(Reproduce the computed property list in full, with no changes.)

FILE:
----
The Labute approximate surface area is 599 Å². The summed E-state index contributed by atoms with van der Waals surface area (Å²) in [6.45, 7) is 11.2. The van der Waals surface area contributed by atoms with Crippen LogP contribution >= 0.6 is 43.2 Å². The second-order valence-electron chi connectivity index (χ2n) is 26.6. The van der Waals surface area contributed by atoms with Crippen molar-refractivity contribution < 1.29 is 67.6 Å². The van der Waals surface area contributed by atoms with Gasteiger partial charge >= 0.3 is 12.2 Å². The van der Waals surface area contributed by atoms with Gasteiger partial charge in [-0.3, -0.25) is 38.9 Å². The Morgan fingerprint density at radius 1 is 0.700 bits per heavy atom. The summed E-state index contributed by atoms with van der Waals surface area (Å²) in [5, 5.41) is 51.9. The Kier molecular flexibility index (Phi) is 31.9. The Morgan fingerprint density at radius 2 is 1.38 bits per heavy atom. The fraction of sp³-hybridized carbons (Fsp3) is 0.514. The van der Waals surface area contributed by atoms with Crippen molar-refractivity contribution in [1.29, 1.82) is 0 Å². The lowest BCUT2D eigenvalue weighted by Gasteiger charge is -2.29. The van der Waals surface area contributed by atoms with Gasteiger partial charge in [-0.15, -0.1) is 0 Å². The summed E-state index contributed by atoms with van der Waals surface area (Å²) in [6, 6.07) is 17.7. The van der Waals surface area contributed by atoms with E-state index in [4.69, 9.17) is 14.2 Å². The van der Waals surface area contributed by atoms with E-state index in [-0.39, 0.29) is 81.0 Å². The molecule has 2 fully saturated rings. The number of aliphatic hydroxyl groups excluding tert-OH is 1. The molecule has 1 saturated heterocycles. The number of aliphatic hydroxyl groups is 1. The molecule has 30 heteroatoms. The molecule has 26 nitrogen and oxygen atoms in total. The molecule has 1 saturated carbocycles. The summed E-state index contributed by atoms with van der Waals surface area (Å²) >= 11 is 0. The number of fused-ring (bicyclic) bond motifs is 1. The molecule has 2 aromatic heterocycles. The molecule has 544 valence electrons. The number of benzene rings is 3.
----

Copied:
The Labute approximate surface area is 599 Å². The summed E-state index contributed by atoms with van der Waals surface area (Å²) in [6.45, 7) is 11.2. The van der Waals surface area contributed by atoms with Crippen LogP contribution >= 0.6 is 43.2 Å². The second-order valence-electron chi connectivity index (χ2n) is 26.6. The van der Waals surface area contributed by atoms with Crippen molar-refractivity contribution < 1.29 is 67.6 Å². The van der Waals surface area contributed by atoms with Gasteiger partial charge >= 0.3 is 12.2 Å². The van der Waals surface area contributed by atoms with Gasteiger partial charge in [-0.3, -0.25) is 38.9 Å². The Morgan fingerprint density at radius 1 is 0.700 bits per heavy atom. The summed E-state index contributed by atoms with van der Waals surface area (Å²) in [5, 5.41) is 51.9. The Kier molecular flexibility index (Phi) is 31.9. The Morgan fingerprint density at radius 2 is 1.38 bits per heavy atom. The fraction of sp³-hybridized carbons (Fsp3) is 0.514. The van der Waals surface area contributed by atoms with Crippen molar-refractivity contribution in [1.29, 1.82) is 0 Å². The lowest BCUT2D eigenvalue weighted by Gasteiger charge is -2.29. The van der Waals surface area contributed by atoms with Gasteiger partial charge in [-0.15, -0.1) is 0 Å². The summed E-state index contributed by atoms with van der Waals surface area (Å²) in [6, 6.07) is 17.7. The van der Waals surface area contributed by atoms with E-state index in [4.69, 9.17) is 14.2 Å². The van der Waals surface area contributed by atoms with E-state index in [-0.39, 0.29) is 81.0 Å². The molecule has 2 fully saturated rings. The number of aliphatic hydroxyl groups excluding tert-OH is 1. The molecule has 1 saturated heterocycles. The number of aliphatic hydroxyl groups is 1. The molecule has 30 heteroatoms. The molecule has 26 nitrogen and oxygen atoms in total. The molecule has 1 saturated carbocycles. The summed E-state index contributed by atoms with van der Waals surface area (Å²) >= 11 is 0. The number of fused-ring (bicyclic) bond motifs is 1. The molecule has 2 aromatic heterocycles. The molecule has 544 valence electrons. The number of benzene rings is 3.